Stage names always kind of grind my nerves, but with a name like David Evans, I can see why Edge needed something a little more memorable.
Although he could have gone with David Howell, right?
Howell is his middle name.
While a full parsing of his rig is daunting, here are the pieces that are most responsible for his tone:
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I guess “Edge” has a pretty good ring to it.
But, I digress.
We’re here to talk about his guitar work and how to nail down The Edge amp settings.
Minimalistic Guitar Playing
Evans is known for his minimalist approach to the guitar and his use of delay, reverb and chiming effects, all of which are commonly associated with U2’s sound. Personally, I’m a big fan of his guitar playing and have modeled a lot of my own creativity and teaching approach off of his template.
I’ll give you a couple options.
First, we’ll cover the conventional “Edge sound” and then I’ll give you a second schema that I’ve found to work well with my own rig.
Conventional Edge Amp Settings
The little bit of gain here helps, and I’d say it works better when coming from your amplifier instead of a pedal.
This setting is great for delay with a lot of highs and a cut down bass knob.
- Gain: 1
- Treble: 6-7
- Mids: 4-6
- Bass: 2-4
- Reverb: 4-7
The one thing I would add is reverb, which wasn’t available on the app I use to make the settings diagrams.
Depending on your amp, I’d experiment with reverb between four and seven (on a scale of one to ten) especially if you’re looking for that chiming effect.
High Tones and Cheap Amps
I’ve found that cheaper amps (and often times solid state amps) don’t handle high settings nearly as well as the best tube amps like Marshall and Vox. Sometimes you can get away with a low, thick tone on a cheap amp, but highs are just too brutal.
Evans’ traditional sound comes from a VOXAC30, which not all of us are privileged enough to own.
So if you don’t have a higher end tube amp and you feel like it doesn’t handle the higher tone settings as well, you’re running into a pretty common problem.
In my experience, a good solution can be to go with a heavier, thicker tone, especially if you’re trying to use a delay effect, like Evans so often does.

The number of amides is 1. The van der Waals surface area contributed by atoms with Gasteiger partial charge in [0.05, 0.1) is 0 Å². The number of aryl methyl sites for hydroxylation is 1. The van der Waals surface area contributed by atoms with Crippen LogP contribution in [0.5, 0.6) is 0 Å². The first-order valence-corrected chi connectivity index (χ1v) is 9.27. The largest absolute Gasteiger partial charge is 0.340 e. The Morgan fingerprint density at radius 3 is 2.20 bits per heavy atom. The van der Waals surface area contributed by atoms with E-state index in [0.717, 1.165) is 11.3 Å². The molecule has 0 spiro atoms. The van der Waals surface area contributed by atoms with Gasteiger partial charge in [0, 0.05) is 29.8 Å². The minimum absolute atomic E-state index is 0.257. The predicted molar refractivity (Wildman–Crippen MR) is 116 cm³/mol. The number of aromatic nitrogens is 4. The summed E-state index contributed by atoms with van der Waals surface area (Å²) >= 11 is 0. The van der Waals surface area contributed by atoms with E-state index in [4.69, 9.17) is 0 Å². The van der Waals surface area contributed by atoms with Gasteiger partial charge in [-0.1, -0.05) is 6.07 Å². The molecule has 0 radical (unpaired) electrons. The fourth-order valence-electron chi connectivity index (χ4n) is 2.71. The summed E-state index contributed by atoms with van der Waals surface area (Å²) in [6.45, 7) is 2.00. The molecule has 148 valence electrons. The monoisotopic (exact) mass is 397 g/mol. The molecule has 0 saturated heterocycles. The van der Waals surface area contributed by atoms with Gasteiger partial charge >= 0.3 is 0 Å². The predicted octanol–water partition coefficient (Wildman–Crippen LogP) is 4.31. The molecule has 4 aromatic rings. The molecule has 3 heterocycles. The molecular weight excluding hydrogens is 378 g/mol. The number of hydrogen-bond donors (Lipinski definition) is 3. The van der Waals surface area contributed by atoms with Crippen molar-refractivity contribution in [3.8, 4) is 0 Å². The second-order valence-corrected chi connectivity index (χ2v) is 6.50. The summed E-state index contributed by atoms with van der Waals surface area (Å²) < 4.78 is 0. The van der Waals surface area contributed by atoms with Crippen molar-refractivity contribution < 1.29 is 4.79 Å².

Here’s what I came up with.
- Gain: Off
- Treble: 6-7
- Middle: 3-5
- Bass: 7-8
- Reverb: 4-6
You can tweak this to see what works best with your guitar and amp, but generally speaking, if you start with the original setting (the first one I listed) and you feel like it just sounds a little weak, try cutting back the mids and push the bass a bit higher.
That will give your sound some more body and add that extra bit of substance that might be missing with a cheaper amplifier.
Evans has used a lot of effects on different recordings and performances. Though he most commonly utilizes basic compression and an Electro-Harmonix Memory Man which has been part of his rig since the early ’80s.
The compression helps with layering, delay and smoothing out the signal to prevent major jumps and dips in volume.
It makes everything just a bit more discrete.
Here are the two pedals you would want to target.
Electro-Harmonix Memory Man
MXR Dyna Comp
If you’ve got something that you think works better for capturing Evans’ tone, leave it in the comments.
Conclusion and Questions
I haven't updated this post in quite awhile, so if you have questions or ideas about Edge's tone or the gear he uses, feel free to drop those in the comments section below. Over the years his settings and gear have stayed pretty much the same.
Thanks to those who have already chimed in and best of luck pursuing a great tone.
Source: Guitar Geek
Flickr Commons Image via Phil Romans